[In this reprinted #altdevblogaday-opinion piece, Zenimax Online Studios' senior animator Mike Jungbluth reflects on layoffs and job instability in the game industry, asking, "Is this how it's always going to be?"]
As I sat in a car on the other side of the country, waiting to meet up with the property manager for a rental home, this was the question posed by my wife.
"Is this how it's always going to be?"
Just a day before, my studio, which I was about to give my two weeks notice to, had layoffs. It was a sobering reality that pretty much everyone in this industry has had some experience with. In fact, it is a top 7 reason NOT to work in games
And while I have been around layoffs before, to have it happen as I was preparing to move and establish a new homestead sent chills down even my relatively cool spine. So it wasn't an entirely surprising question for my wife to ask.
"Is this how it's always going to be? Is this just our reality, having to move every couple of years?"
In our specific case, these moves have all been of our own choice, though their need often came from trying to get ahead of impending layoffs. But it seems like it is something that happens to a lot of developers who have come in during this current console generation.
It isn't uncommon to meet and work with people that have played state bingo on more than one occasion. And while that can be fun at first, it can certainly grow old when you want to set up roots somewhere.
In my years working I've met many developers who have a no house buying rule, having either been stuck with an out of state house themselves or seen it happen to too many friends. And while that certainly ties into a larger economic problem, to have people that are financially capable of buying a home, yet refuse to, equally feeds into the fear of layoffs.
"Is this how it's always going to be? Is this just our reality, having to move every couple of years? We are finally moving back close to home, and I don't want to have to do this again."
I don't want to have to do this again either. I am done moving. I want to set up roots and buy a home. I want to stop living by my Layoff Handbook
and not have to look over my shoulder all the time. I want to live in an area that I really want to call home, and not just a "safe zone" city filled with a lot of studios so that I can have options.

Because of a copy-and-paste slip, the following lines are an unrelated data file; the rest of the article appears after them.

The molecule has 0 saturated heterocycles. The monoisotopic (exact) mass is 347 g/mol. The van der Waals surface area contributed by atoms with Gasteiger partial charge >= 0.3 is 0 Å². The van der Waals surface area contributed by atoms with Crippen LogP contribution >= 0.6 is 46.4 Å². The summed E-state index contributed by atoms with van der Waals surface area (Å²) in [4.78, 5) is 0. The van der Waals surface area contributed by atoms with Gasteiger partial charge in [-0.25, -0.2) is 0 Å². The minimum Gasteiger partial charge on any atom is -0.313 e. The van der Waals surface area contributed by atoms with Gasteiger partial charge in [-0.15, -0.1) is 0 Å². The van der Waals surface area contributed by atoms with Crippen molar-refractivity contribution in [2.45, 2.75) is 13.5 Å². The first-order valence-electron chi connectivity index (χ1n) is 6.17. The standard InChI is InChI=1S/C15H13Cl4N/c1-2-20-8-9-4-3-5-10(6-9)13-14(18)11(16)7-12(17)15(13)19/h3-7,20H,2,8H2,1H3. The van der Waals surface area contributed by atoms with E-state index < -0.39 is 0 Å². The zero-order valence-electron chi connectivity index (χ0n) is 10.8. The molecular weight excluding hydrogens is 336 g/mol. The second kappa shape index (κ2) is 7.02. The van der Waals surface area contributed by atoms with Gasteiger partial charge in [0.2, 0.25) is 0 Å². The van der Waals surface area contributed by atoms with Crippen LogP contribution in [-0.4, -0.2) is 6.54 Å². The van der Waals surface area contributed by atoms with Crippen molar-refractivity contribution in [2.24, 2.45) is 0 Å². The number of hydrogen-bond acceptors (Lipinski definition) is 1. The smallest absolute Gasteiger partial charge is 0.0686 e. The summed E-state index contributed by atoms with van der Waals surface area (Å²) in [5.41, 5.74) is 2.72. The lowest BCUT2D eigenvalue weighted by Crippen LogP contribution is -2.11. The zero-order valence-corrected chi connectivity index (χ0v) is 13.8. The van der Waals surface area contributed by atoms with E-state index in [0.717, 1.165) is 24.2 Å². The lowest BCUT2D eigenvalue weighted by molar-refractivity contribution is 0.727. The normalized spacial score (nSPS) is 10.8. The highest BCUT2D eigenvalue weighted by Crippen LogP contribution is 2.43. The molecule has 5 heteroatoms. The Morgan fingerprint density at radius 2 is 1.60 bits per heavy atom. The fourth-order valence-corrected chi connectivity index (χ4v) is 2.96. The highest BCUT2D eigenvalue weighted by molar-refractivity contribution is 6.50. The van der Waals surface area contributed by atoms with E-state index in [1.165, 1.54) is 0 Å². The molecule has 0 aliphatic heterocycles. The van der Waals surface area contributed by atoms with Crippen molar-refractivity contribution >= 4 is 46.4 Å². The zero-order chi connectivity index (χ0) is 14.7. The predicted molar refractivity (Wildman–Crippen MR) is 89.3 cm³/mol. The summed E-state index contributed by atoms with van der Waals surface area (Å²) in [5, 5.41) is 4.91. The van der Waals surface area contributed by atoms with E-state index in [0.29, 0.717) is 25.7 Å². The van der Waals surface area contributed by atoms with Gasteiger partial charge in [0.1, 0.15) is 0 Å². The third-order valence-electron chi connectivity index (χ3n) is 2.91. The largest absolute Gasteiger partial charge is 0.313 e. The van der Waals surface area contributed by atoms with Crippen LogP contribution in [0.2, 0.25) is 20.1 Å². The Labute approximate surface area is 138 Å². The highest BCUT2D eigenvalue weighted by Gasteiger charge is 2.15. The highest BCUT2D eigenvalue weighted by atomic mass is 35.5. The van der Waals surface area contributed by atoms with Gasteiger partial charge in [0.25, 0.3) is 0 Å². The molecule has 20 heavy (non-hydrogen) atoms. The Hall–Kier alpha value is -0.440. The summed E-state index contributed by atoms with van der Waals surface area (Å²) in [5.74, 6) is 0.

I just want work really hard and will this all into reality. Honestly, that is all I CAN do. But that still only leads to reactionary solutions for the majority of game devs. And if that is all we have, then the answer I will have to give my wife is, "Yes, this IS how it is always going to be." And that is an answer I don't think anyone is looking forward to.
That means to give the answer we want, we need to put our faith with the management and business of the games industry. Scary, I know. These are areas that I don't have much expertise in, or honestly even care to take part of on a grand scale.
I hate the business side of game development. It is a reason I WANT to work for larger companies. I want to just create and let someone else handle the business side of things. I know that a basic understanding of the business model is necessary as it affects the design and scope of the game, but beyond that, I don't want to have to worry about it.
And I am guessing when I start spewing solutions to business problems, it is as annoying to them as when they try to dictate creative solutions to us. So I am sure whatever ideas I have on creating a better game business are probably flawed or pedestrian.
But I do want to ask all the business and management types reading this the question my wife posed to me.
"Is this how it's always going to be?"
Because if so, there are a lot of developers who don't see this as a sustainable life. And bleeding the talent that is the most passionate because they are constantly having to justify the industry they love to the rest of the world can't be a good business practice.
We already have to justify so much of the content, which is something we actually CAN fix on our own. But to justify the business is the last straw for many.
And that is where it becomes management's problem. Because for the business it means the loss of potential profits. And to the team it means we lose another team member
on a few different levels. Which then leads to even more lost profits. Rinse. Repeat.
The next time management wonders what can be done to help the team out, this, more than anything, is what is wanted. Start giving us all the faith to be able to say NO when asked if this is how it is always going to be.
Both my wife and I, as well as families across the industry, will be eternally thankful.
[This piece was reprinted from #AltDevBlogADay, a shared blog initiative started by @mike_acton devoted to giving game developers of all disciplines a place to motivate each other to write regularly about their personal game development passions.]